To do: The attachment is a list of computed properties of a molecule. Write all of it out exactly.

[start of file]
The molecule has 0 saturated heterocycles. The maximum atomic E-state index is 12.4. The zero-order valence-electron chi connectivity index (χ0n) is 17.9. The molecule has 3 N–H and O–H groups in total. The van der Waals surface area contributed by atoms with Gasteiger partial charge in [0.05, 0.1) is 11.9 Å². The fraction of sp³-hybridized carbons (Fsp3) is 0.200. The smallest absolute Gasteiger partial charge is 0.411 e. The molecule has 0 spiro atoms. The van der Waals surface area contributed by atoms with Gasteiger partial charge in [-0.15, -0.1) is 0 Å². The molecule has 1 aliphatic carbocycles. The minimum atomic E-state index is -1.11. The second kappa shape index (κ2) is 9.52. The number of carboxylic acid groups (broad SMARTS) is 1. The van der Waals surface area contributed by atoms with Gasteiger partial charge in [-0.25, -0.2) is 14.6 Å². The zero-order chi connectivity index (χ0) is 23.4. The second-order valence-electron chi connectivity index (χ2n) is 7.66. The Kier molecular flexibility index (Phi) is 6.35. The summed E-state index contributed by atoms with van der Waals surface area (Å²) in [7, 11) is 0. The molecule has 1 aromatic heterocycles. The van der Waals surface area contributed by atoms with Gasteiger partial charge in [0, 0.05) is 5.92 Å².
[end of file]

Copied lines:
The molecule has 0 saturated heterocycles. The maximum atomic E-state index is 12.4. The zero-order valence-electron chi connectivity index (χ0n) is 17.9. The molecule has 3 N–H and O–H groups in total. The van der Waals surface area contributed by atoms with Gasteiger partial charge in [0.05, 0.1) is 11.9 Å². The fraction of sp³-hybridized carbons (Fsp3) is 0.200. The smallest absolute Gasteiger partial charge is 0.411 e. The molecule has 0 spiro atoms. The van der Waals surface area contributed by atoms with Gasteiger partial charge in [-0.15, -0.1) is 0 Å². The molecule has 1 aliphatic carbocycles. The minimum atomic E-state index is -1.11. The second kappa shape index (κ2) is 9.52. The number of carboxylic acid groups (broad SMARTS) is 1. The van der Waals surface area contributed by atoms with Gasteiger partial charge in [-0.25, -0.2) is 14.6 Å². The zero-order chi connectivity index (χ0) is 23.4. The second-order valence-electron chi connectivity index (χ2n) is 7.66. The Kier molecular flexibility index (Phi) is 6.35. The summed E-state index contributed by atoms with van der Waals surface area (Å²) in [7, 11) is 0. The molecule has 1 aromatic heterocycles. The van der Waals surface area contributed by atoms with Gasteiger partial charge in [0, 0.05) is 5.92 Å².